Laws in India relating to the internet are greatly flawed. The only way to fix them would be to fix the way they are made. The Cyber-Laws and E-Security Group in the Department of Electronics and Information Technology (DEIT, ‘DeitY’ according to their website) has proved incapable of making balanced, informed laws and policies. The Information Technology (IT) Act is filled with provisions that neither lawyers nor technologists understand.
The rules drafted under Section 43A of the IT Act (on “reasonable security practices”) were so badly formulated that the government was forced to issue a “clarification” through a press release, even though the “clarification” was in reality an amendment and amendments cannot be carried out through press releases. Despite the clarification, it is unclear to IT lawyers whether the rules are mandatory or not, since Section 43A (the parent provision) seems to suggest that it is sufficient if the parties enter into an agreement specifying reasonable security practices and procedures. Similarly, the IT (Intermediary Guidelines) Rules (better referred to as the Internet Censorship Rules) drafted under Section 79 of the act have been called “arbitrary and unconstitutional” by many, including the member of parliament, P. Rajeev, who has introduced a motion in the Rajya Sabha to repeal the rules. These rules give the power of censorship to every citizen and allow him to remove any kind of material from the internet within 36 hours without anybody finding out. Last year, we at the Centre for Internet and Society used this law to get thousands of innocuous links removed from four major search engines without any public notice. In no case (including one where an online news website removed more material than the perfectly legal material we had complained about) was the content-owner notified about our complaint, much less given a chance to defend herself.
Laws framed by the Cyber-Laws Group are so poorly drafted that they are often misused. There are too many criminal provisions in the IT Act, carrying much graver penalties than those for comparable crimes under the Indian Penal Code. Section 66A of the IT Act, which criminalises “causing annoyance or inconvenience” electronically, has a penalty of three years (greater than that for causing death by negligence), and does not require a warrant for arrest. This section has been used in the Mamata Banerjee cartoon case, and against former Karnataka Lokayukta Santosh Hegde. Section 66A imperils freedom of speech more than is allowable under Article 19(2) of the Constitution.
While Section 5 of the Indian Telegraph Act allows telephone tapping only if there is a public emergency, or in the interests of the public safety, the IT Act does not have any such condition, and greatly broadens the state’s interception abilities. Section 69 of the IT Act allows the government to force a person to decrypt information, and might clash with Article 20(3) of the Constitution, which provides a right against self-incrimination. No publicly available governmental document suggests that the constitutionality of provisions such as Section 66A or Section 69 was examined.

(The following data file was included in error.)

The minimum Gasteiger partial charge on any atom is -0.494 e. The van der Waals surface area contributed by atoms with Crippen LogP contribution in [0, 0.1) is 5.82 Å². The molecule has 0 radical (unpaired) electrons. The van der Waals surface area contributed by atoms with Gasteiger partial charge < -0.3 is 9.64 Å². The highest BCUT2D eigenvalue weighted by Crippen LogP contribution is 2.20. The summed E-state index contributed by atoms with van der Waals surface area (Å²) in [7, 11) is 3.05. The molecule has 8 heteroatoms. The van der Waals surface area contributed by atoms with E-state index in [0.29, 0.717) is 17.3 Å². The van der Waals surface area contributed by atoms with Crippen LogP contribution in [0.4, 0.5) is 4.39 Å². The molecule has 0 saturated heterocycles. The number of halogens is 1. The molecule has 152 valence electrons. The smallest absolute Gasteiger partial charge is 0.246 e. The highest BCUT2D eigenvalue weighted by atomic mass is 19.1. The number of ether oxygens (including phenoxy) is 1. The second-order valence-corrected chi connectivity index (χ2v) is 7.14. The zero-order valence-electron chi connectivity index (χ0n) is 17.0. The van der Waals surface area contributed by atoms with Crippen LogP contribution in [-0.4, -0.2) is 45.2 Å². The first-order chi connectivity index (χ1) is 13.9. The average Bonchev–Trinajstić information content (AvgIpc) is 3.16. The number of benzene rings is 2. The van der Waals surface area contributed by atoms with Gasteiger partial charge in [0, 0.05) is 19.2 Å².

Omissions by the Cyber-Laws Group are also numerous. The Indian Computer Emergency Response Team (CERT-In) has been granted very broad functions under the IT Act, but without any clarity on the extent of its powers. Some have been concerned that the powers granted to CERT-In to “give directions” on “emergency measures for handling cyber security incidents” includes the power of an “Internet kill switch”, which Egypt exercised in January 2011. Yet, no rules have been framed for the functioning of CERT-In. The licences that the department of telecommunications gives the internet service providers requires them to restrict usage of encryption by individuals, groups or organisations to a key length of 40 bits in symmetric key algorithms (i.e., weak encryption). The Reserve Bank of India mandates a minimum of 128-bit SSL encryption for all bank transactions. Rules framed by the DEIT under Section 84A of the IT Act were to resolve this conflict, but they haven’t yet been framed.
All of this paints a very sorry picture. Section 88 of the IT Act requires the government, “soon after the commencement of the Act”, to form a “Cyber Regulations Advisory Committee” consisting of “the interests principally affected or having special knowledge of the subject-matter” to advise the government on the framing of rules, or for any other purpose connected with the IT Act. This body still has not been formed, although it has been more than two years since the IT Act came into force. Justice Markandey Katju’s recent letter to Ambika Soni about social media and defamation should ideally have been addressed to this body.
The only way out of this quagmire is to practise at home that which we preach abroad: multi-stakeholderism. This refers to the need to recognise that there are multiple stakeholders — government, industry, academia, and civil society — when it comes to internet governance, and not just the governments of the world. This idea has gained prominence since it was placed at the core of the “Declaration of Principles” from the first World Summit on Information Society in Geneva in 2003, and has been at the heart of India’s pronouncements at platforms like the Internet Governance Forum. The DEIT’s Internet Governance Division, which formulates India’s international stance on internet governance, has long recognised that such governance must happen in an open and collaborative manner. It is time the DEIT’s Cyber-Law Group, which formulates our national stance on internet governance, realises the same.
The writer is at the Centre for Internet and Society, Bangalore, firstname.lastname@example.org